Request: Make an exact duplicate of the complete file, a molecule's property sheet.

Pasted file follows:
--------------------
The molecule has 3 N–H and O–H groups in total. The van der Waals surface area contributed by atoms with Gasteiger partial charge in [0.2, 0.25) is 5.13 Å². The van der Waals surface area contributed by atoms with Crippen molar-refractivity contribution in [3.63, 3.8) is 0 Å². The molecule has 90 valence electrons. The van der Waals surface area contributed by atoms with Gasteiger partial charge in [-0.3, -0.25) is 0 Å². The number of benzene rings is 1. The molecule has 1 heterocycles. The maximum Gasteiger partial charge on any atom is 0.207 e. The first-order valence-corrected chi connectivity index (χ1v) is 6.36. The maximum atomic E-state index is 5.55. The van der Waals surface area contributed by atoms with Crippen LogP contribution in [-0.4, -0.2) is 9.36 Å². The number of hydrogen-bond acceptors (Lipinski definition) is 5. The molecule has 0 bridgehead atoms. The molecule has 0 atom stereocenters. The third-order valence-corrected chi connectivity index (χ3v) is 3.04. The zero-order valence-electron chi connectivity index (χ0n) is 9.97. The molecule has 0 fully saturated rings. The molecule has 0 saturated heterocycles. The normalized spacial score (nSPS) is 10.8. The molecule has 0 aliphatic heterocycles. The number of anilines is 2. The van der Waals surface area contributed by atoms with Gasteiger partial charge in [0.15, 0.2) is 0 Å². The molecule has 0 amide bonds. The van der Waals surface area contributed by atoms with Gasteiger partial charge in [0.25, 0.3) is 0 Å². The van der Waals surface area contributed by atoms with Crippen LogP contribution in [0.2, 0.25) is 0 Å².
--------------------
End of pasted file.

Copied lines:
The molecule has 3 N–H and O–H groups in total. The van der Waals surface area contributed by atoms with Gasteiger partial charge in [0.2, 0.25) is 5.13 Å². The van der Waals surface area contributed by atoms with Crippen molar-refractivity contribution in [3.63, 3.8) is 0 Å². The molecule has 90 valence electrons. The van der Waals surface area contributed by atoms with Gasteiger partial charge in [-0.3, -0.25) is 0 Å². The number of benzene rings is 1. The molecule has 1 heterocycles. The maximum Gasteiger partial charge on any atom is 0.207 e. The first-order valence-corrected chi connectivity index (χ1v) is 6.36. The maximum atomic E-state index is 5.55. The van der Waals surface area contributed by atoms with Crippen LogP contribution in [-0.4, -0.2) is 9.36 Å². The number of hydrogen-bond acceptors (Lipinski definition) is 5. The molecule has 0 bridgehead atoms. The molecule has 0 atom stereocenters. The third-order valence-corrected chi connectivity index (χ3v) is 3.04. The zero-order valence-electron chi connectivity index (χ0n) is 9.97. The molecule has 0 fully saturated rings. The molecule has 0 saturated heterocycles. The normalized spacial score (nSPS) is 10.8. The molecule has 0 aliphatic heterocycles. The number of anilines is 2. The van der Waals surface area contributed by atoms with Gasteiger partial charge in [0.15, 0.2) is 0 Å². The molecule has 0 amide bonds. The van der Waals surface area contributed by atoms with Gasteiger partial charge in [0.25, 0.3) is 0 Å². The van der Waals surface area contributed by atoms with Crippen LogP contribution in [0.2, 0.25) is 0 Å².